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  #21  
Old 02-02-2009, 06:08 AM
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moe1942 moe1942 is offline
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Originally Posted by tiptop View Post
I hate to see that stuff happen. A guy had a similar problem on the HSM board and he built a new piece. The one he built looked much better in cross section than the stock one. I was considering a similar lathe and then I found my 14C Monarch 16X54 with every attachment known, paid about 1K more for the Monarch.

Jay


Jay I remember seeing that and it came to mind after the accident. Think you can put your hand on it again??
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  #22  
Old 02-02-2009, 06:08 AM
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Originally Posted by Ironman View Post
I have been thinking of removing my compound feed and replacing it with a post or plinth. On a friends Emco he did that, but of course the thing has Tee slots the full length of the cross slide.
It seems to give a lot more rigid support that way and putting the compound back on is easy when you need it for threading.
When doing jobs that really need to max out the lathe capabilities, it seems it would be stronger


Looks like a plan..
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Don't pick a fight with an old man. If he is too old to fight, he'll just kill you... John Steinbeck

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  #23  
Old 02-02-2009, 06:09 AM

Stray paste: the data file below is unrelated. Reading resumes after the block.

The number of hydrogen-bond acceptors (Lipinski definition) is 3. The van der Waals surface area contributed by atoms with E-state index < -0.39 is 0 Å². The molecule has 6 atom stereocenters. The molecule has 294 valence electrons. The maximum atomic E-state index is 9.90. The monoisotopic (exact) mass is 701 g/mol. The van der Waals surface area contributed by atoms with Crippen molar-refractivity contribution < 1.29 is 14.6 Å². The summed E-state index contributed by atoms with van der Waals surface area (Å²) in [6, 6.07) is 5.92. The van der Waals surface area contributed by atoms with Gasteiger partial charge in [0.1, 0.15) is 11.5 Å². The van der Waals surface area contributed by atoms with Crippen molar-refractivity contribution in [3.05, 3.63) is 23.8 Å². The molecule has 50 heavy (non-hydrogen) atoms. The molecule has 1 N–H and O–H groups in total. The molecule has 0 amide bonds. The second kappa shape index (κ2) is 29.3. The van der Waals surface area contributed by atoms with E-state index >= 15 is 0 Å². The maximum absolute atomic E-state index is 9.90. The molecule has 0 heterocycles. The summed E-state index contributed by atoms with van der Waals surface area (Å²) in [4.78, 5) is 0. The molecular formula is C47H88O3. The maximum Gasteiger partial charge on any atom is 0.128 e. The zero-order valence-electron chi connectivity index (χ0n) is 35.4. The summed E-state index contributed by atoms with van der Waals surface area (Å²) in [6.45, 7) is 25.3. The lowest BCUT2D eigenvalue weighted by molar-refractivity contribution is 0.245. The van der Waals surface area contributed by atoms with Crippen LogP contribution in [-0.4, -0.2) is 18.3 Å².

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moe1942 moe1942 is offline
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Originally Posted by platypus20 View Post
I bought a rough casting kit to make a new cross slide top for my 12" x 54" Atlas lathe, the original casting on the Atlas is a weak point, and this more than doubles the thickness of the cross slide. It also gives 6 t-nut slot across the whole length of the slide top. The also sell kits for the upside down parting tool cutters and as well as other stuff. the link to the company is www.sc-c.com/metallathe

jack


Now Jack that is the ultimate solution. I'll be looking for one. Thanks.
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Don't pick a fight with an old man. If he is too old to fight, he'll just kill you... John Steinbeck

"If we ever forget that we're one nation under God, then we will
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We should have picked our own cotton...

I love my women hot and my beer ice cold..
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  #24  
Old 02-02-2009, 10:28 AM
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Originally Posted by platypus20 View Post
I bought a rough casting kit to make a new cross slide top for my 12" x 54" Atlas lathe, the original casting on the Atlas is a weak point, and this more than doubles the thickness of the cross slide. It also gives 6 t-nut slot across the whole length of the slide top. The also sell kits for the upside down parting tool cutters and as well as other stuff. the link to the company is www.sc-c.com/metallathe

jack
Platy, thanks.
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  #25